Apple actually released a public preview of QuickTime 6, including all the MPEG-4 features, weeks ago, and even released the final version hours before the contract was finalized, according to a C|Net article. MPEG LA’s official position is that the original license would have limited adoption of the technology. Who would have thought?
QT6 also pushes Dolby’s AAC audio, which can produce better sound in half the size of the venerable MP3 format; another opportunity for standard formats to catch up to proprietary, DRM-laden schemes. There is even a rumor of AAC being the preferred format on a new 20GB iPod, bearing an inevitable “8,000 songs in your pocket” slogan. This could be one of the fastest hardware implementations of one of the new standards.
Indeed, much of the point of the standards, laden with their patent licencing mess, is that they have the kind of huge corporations backing them that you need to stand a chance against the Windows Media Behemoth as digital multimedia moves into the embedded age. The Internet Streaming Media Alliance, which promotes MPEG-4 interoperability, includes such members as Apple, Cisco, IBM, Sun, Philips, AOL Time-Warner, Dolby, Hitachi, Lucent, Panasonic, Sharp, SGI and Sony; and Nokia already has plans to use standard ISMA MPEG-4 streams on cell phones.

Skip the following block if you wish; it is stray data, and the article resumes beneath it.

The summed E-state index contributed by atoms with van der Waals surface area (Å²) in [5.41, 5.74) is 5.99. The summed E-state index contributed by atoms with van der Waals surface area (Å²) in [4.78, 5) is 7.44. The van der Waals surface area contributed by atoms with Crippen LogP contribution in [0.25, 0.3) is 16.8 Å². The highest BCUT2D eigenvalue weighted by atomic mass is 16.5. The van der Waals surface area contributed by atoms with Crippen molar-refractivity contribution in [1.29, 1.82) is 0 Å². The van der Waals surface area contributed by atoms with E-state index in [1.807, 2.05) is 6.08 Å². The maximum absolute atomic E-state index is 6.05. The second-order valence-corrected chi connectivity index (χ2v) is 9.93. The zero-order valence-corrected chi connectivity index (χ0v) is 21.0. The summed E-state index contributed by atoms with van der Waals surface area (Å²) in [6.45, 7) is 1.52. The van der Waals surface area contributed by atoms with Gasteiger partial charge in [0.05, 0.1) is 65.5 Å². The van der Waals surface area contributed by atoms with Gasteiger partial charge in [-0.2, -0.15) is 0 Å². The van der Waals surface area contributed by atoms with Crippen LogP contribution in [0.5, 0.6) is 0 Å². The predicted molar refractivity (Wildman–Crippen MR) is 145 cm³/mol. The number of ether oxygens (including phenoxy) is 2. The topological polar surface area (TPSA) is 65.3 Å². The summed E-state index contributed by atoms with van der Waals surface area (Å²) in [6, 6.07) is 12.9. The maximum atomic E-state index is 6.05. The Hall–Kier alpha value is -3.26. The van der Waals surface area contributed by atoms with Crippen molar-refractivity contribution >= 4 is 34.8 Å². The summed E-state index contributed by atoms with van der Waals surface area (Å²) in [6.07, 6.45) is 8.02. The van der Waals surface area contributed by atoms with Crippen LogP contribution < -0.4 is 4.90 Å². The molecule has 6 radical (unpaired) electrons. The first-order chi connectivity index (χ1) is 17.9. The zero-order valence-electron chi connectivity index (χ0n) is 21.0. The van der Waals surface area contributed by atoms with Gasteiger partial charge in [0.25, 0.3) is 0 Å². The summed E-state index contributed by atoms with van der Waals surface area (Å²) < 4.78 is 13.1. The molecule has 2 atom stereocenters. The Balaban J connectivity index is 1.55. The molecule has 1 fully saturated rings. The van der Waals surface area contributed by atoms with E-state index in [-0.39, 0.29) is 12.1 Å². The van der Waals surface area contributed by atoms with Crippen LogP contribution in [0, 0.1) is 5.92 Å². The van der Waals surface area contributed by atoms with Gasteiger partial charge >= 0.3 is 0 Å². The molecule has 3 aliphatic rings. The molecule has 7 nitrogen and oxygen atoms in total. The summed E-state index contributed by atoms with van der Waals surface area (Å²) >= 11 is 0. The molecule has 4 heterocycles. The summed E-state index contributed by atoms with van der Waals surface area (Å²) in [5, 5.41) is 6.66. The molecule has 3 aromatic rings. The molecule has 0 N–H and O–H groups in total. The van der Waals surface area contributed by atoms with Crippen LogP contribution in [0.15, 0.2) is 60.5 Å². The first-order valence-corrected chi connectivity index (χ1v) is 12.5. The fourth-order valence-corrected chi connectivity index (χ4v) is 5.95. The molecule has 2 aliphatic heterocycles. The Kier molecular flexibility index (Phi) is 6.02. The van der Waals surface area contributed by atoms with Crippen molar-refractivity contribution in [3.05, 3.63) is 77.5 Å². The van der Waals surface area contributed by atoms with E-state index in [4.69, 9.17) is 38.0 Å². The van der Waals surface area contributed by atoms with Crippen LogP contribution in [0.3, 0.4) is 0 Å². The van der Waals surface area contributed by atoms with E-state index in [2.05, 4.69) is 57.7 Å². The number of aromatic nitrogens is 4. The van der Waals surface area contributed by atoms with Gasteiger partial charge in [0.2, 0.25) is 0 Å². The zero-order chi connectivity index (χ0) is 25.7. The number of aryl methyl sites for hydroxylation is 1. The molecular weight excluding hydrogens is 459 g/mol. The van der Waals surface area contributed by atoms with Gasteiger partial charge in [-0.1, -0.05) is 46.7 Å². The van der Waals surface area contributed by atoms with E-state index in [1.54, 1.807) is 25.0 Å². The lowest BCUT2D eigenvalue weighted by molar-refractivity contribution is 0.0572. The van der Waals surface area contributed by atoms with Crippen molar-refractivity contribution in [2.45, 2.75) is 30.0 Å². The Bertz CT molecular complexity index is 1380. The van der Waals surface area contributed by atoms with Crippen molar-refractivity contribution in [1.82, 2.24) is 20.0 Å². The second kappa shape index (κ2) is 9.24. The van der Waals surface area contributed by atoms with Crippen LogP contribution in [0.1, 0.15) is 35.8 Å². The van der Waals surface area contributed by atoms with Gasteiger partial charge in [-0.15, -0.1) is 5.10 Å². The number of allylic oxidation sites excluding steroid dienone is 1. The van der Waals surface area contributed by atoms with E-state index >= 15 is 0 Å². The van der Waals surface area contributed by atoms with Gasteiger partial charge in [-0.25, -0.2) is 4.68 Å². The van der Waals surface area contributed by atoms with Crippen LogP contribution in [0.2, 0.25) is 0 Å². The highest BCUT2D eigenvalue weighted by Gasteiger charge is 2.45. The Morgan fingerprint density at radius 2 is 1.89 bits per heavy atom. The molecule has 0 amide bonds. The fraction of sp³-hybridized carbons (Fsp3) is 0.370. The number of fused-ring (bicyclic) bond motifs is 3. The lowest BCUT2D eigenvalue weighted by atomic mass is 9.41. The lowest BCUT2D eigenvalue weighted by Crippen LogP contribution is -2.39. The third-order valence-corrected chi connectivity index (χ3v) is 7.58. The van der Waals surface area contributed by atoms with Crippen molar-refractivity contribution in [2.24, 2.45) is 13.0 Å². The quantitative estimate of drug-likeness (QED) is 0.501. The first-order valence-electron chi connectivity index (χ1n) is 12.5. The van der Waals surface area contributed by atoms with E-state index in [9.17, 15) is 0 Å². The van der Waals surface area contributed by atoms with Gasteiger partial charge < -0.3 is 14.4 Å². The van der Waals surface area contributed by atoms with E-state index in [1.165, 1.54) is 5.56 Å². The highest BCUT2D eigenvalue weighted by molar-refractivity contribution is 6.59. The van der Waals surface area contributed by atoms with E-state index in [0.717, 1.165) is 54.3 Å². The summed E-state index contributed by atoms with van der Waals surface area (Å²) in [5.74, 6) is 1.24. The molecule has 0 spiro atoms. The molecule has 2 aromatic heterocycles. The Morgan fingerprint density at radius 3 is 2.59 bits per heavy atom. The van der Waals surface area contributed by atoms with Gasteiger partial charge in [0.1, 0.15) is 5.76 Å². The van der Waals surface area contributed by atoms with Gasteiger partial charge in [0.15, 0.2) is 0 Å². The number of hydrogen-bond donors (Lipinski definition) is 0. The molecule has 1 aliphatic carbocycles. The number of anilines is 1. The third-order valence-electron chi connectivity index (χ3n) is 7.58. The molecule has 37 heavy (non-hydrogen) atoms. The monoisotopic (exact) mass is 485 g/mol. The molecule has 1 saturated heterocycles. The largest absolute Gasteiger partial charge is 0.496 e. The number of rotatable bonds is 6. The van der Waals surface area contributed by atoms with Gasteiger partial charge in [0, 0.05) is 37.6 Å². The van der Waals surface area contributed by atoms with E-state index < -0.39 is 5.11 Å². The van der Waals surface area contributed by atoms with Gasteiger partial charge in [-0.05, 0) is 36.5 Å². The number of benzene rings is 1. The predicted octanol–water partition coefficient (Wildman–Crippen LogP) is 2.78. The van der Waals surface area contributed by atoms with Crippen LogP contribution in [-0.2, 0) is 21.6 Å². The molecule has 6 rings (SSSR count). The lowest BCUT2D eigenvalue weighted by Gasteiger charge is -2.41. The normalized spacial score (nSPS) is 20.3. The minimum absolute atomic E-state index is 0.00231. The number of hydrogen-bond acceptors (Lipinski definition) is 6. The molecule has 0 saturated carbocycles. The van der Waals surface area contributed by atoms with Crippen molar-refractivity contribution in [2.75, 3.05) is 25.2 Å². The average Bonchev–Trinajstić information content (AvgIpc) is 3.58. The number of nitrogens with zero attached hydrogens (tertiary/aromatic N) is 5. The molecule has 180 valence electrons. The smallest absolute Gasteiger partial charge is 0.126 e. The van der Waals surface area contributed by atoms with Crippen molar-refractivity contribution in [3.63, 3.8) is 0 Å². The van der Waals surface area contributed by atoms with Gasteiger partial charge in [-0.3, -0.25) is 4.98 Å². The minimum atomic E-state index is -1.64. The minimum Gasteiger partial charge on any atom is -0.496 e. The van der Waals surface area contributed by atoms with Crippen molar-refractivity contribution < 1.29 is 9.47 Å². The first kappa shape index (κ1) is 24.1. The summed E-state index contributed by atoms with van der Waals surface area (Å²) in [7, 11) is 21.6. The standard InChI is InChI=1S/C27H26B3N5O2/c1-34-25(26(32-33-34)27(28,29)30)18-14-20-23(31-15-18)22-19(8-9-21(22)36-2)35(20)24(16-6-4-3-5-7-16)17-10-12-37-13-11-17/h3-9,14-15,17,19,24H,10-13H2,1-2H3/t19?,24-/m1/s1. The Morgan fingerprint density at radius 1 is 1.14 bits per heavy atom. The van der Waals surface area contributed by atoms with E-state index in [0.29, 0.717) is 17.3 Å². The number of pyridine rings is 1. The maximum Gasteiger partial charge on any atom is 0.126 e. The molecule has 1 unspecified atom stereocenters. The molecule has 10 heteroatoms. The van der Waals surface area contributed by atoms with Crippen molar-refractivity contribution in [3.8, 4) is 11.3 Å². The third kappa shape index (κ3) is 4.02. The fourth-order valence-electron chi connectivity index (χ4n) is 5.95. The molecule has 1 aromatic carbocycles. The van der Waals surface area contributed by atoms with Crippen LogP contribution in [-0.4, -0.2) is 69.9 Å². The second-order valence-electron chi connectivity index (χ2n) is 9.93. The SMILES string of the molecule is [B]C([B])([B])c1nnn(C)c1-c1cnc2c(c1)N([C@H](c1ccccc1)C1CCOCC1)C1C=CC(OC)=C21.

But even with the emergence of modern standards with big backers, the multimedia market is more fractured than ever. We have the ISMA supporting the standard MPEG-4 format, while Apple also still supports a huge array of proprietary codecs and formats in QuickTime, and bases it’s revenue on selling the pro version of their player along with the attraction tier multimedia layer integration creates to other pro products like Final Cut Pro and DVD Studio Pro, while open-sourcing it’s server. Meanwhile we have Microsoft announcing it’s new Windows Media 9 format, and seeking to get it’s revenue through selling server software and through locking hardware into their format. Real stays on it’s track of very slowly updating the RealVideo format and charging for both their pro player and server, although they do plan to let you stream MPEG-4s on their server software. And open-source advocates push promising new formats made by Ogg along with any obsolete format that gets abandoned, while seeking better hardware support.
Only time will tell if the “standard” is true to it’s title, and how far Microsoft can push Windows Player 9 and it’s pervasive DRM given the availability of competing formats which are either standard or open.